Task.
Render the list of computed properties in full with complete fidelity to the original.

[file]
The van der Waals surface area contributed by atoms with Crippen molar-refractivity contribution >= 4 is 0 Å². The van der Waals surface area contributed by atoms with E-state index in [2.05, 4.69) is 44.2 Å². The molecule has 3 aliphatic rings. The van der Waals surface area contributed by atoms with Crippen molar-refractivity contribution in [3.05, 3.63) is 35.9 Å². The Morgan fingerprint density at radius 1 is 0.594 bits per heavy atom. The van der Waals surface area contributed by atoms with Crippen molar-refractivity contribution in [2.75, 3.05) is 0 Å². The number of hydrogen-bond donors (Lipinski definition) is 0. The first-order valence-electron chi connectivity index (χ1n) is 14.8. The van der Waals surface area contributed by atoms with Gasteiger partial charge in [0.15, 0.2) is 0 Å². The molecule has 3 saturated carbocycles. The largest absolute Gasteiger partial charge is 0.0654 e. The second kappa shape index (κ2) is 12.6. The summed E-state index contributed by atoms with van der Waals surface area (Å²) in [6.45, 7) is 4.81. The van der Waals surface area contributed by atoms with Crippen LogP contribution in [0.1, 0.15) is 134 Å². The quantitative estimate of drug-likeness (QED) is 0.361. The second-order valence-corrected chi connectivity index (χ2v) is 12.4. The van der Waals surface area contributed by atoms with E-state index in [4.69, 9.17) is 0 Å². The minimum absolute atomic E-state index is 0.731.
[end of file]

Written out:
The van der Waals surface area contributed by atoms with Crippen molar-refractivity contribution >= 4 is 0 Å². The van der Waals surface area contributed by atoms with E-state index in [2.05, 4.69) is 44.2 Å². The molecule has 3 aliphatic rings. The van der Waals surface area contributed by atoms with Crippen molar-refractivity contribution in [3.05, 3.63) is 35.9 Å². The Morgan fingerprint density at radius 1 is 0.594 bits per heavy atom. The van der Waals surface area contributed by atoms with Crippen molar-refractivity contribution in [2.75, 3.05) is 0 Å². The number of hydrogen-bond donors (Lipinski definition) is 0. The first-order valence-electron chi connectivity index (χ1n) is 14.8. The van der Waals surface area contributed by atoms with Gasteiger partial charge in [0.15, 0.2) is 0 Å². The molecule has 3 saturated carbocycles. The largest absolute Gasteiger partial charge is 0.0654 e. The second kappa shape index (κ2) is 12.6. The summed E-state index contributed by atoms with van der Waals surface area (Å²) in [6.45, 7) is 4.81. The van der Waals surface area contributed by atoms with Crippen LogP contribution in [0.1, 0.15) is 134 Å². The quantitative estimate of drug-likeness (QED) is 0.361. The second-order valence-corrected chi connectivity index (χ2v) is 12.4. The van der Waals surface area contributed by atoms with E-state index in [4.69, 9.17) is 0 Å². The minimum absolute atomic E-state index is 0.731.